Tuesday, June 29, 2010

What Things Can't We Afford Anymore?

The economic crisis and the desperate fiscal situation in a lot of states is really making us consider what things government should do, and what things it simply can’t afford to do anymore. There may be some things we might ordinarily like to do that states will have to stop doing in this climate. Here are some examples:

1. The approach to the drug war

Many states have already loosened medical marijuana laws to the point where it is relatively easy for citizens to get a prescription. California is thinking about going even further and legalizing and taxing marijuana in a referendum this fall. The tax is projected to bring in about one billion dollars a year. I don’t expect any drug including marijuana to be legalized any time soon on a wide scale. But I do expect to see states increasing the use of alternative punishments for non-violent drug offenders such as rehabilitation and community service so they can avoid spending thousands of dollars a year to imprison inmates. In normal times, people might want to really be tough on low level dealers and users in part because they legitimately fear the influence of such people on their children. With states contemplating raising taxes to plug huge shortfalls though, people might also decide however that they don’t want to pay more money for stiff drug sentences now.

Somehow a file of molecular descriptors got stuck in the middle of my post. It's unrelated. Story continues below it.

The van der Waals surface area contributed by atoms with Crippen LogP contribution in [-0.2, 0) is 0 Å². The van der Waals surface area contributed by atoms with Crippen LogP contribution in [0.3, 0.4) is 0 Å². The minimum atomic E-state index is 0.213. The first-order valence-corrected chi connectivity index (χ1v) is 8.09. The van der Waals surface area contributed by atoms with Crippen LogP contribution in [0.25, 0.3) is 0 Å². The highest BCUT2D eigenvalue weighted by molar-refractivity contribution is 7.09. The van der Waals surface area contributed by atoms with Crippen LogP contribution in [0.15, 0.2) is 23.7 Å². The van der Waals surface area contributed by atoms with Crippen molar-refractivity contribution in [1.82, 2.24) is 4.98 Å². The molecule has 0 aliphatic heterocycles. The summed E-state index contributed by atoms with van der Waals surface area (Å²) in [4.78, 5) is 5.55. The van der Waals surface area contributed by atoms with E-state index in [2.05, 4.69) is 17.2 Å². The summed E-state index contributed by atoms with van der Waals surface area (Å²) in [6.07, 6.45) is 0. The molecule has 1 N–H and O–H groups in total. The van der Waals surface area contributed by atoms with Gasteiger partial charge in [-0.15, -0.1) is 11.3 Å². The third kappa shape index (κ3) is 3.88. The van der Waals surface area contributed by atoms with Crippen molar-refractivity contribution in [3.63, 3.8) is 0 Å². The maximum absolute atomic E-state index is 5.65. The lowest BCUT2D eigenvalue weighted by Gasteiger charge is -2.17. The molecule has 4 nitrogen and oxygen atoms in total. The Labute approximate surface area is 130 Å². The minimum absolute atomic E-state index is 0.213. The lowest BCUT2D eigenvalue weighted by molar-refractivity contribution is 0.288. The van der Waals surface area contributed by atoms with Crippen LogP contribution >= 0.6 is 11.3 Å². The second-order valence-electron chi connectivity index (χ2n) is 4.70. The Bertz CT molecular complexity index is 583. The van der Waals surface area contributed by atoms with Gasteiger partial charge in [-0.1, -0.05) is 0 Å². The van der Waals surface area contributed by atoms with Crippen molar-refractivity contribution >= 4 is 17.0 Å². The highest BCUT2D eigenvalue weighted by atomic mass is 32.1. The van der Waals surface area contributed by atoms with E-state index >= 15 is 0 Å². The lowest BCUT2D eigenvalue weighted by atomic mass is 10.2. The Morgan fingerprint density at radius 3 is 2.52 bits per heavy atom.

2. Commitment to higher education

Many states like Michigan, California, Texas, Virginia, and North Carolina have built their flagship campuses into prestigious universities. Often these schools have been able to offer quality financial aid packages to students. Some cuts to financial aid have already happened. And I think further cuts will be coming. College students lack the political muscle of senior citizens and the sympathetic image of kindergarteners. This means that it might be easier to cut programs benefitting them than it would be to cut programs for kids or grandparents. Besides, college kids aren’t really kids, right? They’re adults. They can take on more loans if need be. A lot of citizens may wonder why their taxes should go up to help pay the tuition of 20-year old partying it up at night in Chapel Hill when they are struggling. Over time, this could lead to a “new normal” where college students can expect less help in attending college.

3. State bureaucracies

One of the biggest problems states are facing is pension obligations to police, firefighters, and teachers. Legally, states may not be able to get out of pension obligations. But citizens who are seeing their own 401ks suffer will be leery of funding pensions for public sector employees. State legislators may rework pensions to be more market oriented, and decrease public sector salaries. Now is as good a political climate as any to change those things.

In short, I think the economy might force some long term changes in state budgets. Do you think the changes are positive or negative?